First-Time Homebuyer

What it is:

A first-time homebuyer an individual or couple purchasing a home for the first time. The IRS also considers someone who has not owned a home in the past two years to be a first-time homebuyer.

How it works/Example:

First-time homebuyer status entitles individuals to certain privileges, like the right to use an early withdrawal from an individual retirement account (IRA) to put toward the purchase of home.

An individual or couple who holds an IRA or Roth IRA and is purchasing their first home is allowed to withdraw a penalty-free distribution if the purchase occurs prior to the minimum distribution age (59 ½).

[For more on this, see 5 Safe Ways to Tap Your Roth IRA Before You Retire]

In the recent past, first-time homebuyers have also received special tax credits and deductions, though the programs are not permanent.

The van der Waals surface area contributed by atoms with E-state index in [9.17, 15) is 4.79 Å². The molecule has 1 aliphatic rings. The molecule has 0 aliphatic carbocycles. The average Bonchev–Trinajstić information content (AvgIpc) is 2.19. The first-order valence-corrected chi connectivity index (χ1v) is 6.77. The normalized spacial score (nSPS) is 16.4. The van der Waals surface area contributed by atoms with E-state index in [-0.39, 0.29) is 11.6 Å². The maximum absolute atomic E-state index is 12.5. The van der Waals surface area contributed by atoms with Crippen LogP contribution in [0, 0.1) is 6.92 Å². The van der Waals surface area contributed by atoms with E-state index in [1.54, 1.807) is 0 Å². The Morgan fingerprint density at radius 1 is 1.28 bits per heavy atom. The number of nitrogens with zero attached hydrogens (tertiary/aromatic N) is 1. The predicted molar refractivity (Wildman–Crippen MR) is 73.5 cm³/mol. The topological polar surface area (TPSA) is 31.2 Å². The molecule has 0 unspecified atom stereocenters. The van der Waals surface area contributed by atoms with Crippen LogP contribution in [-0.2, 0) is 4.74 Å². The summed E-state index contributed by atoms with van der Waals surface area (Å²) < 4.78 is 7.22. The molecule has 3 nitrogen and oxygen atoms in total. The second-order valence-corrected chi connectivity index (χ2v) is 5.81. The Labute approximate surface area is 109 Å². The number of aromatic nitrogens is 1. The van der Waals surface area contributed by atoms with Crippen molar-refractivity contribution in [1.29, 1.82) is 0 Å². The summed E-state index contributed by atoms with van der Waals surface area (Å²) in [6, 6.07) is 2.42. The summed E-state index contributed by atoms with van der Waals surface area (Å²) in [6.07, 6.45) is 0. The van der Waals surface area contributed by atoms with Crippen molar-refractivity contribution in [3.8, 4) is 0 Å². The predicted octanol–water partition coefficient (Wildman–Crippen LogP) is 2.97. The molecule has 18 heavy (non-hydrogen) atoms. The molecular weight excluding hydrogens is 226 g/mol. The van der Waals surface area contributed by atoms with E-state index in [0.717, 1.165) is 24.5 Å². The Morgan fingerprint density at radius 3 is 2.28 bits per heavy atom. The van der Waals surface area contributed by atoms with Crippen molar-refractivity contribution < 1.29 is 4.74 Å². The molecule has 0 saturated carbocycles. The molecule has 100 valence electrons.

Why it Matters:

A first-time homebuyer is eligible to receive penalty-free, early distributions from their IRA or Roth IRA if they are to use the funds towards a primary residence (usually towards a down payment or closing fees). If a first-time homebuyer is to take an early withdraw from a Roth IRA, they may not have to pay taxes on the earnings as well. See the IRS publication for more details. 

Best execution refers to the imperative that a broker, market maker, or other agent acting on behalf of an investor is obligated to execute the investor's order in a way that is most advantageous to the investor rather than the agent.